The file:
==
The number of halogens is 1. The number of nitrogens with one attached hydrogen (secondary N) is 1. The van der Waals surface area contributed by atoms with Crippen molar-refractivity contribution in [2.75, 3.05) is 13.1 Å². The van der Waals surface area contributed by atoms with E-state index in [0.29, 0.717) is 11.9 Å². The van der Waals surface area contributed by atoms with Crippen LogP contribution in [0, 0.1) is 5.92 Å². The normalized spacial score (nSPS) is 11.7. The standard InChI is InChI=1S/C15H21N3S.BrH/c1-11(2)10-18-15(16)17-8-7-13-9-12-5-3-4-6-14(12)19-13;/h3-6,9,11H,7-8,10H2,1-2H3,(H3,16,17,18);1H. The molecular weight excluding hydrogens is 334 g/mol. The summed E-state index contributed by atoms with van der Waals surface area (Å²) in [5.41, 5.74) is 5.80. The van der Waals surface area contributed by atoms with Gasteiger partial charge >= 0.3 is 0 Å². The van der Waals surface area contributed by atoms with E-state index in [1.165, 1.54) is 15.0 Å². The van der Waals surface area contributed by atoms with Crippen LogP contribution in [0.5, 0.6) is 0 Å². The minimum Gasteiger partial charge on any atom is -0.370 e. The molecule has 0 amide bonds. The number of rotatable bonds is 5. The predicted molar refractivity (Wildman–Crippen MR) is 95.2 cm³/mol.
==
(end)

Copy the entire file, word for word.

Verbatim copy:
The number of halogens is 1. The number of nitrogens with one attached hydrogen (secondary N) is 1. The van der Waals surface area contributed by atoms with Crippen molar-refractivity contribution in [2.75, 3.05) is 13.1 Å². The van der Waals surface area contributed by atoms with E-state index in [0.29, 0.717) is 11.9 Å². The van der Waals surface area contributed by atoms with Crippen LogP contribution in [0, 0.1) is 5.92 Å². The normalized spacial score (nSPS) is 11.7. The standard InChI is InChI=1S/C15H21N3S.BrH/c1-11(2)10-18-15(16)17-8-7-13-9-12-5-3-4-6-14(12)19-13;/h3-6,9,11H,7-8,10H2,1-2H3,(H3,16,17,18);1H. The molecular weight excluding hydrogens is 334 g/mol. The summed E-state index contributed by atoms with van der Waals surface area (Å²) in [5.41, 5.74) is 5.80. The van der Waals surface area contributed by atoms with Gasteiger partial charge >= 0.3 is 0 Å². The van der Waals surface area contributed by atoms with E-state index in [1.165, 1.54) is 15.0 Å². The van der Waals surface area contributed by atoms with Crippen LogP contribution in [0.5, 0.6) is 0 Å². The minimum Gasteiger partial charge on any atom is -0.370 e. The molecule has 0 amide bonds. The number of rotatable bonds is 5. The predicted molar refractivity (Wildman–Crippen MR) is 95.2 cm³/mol.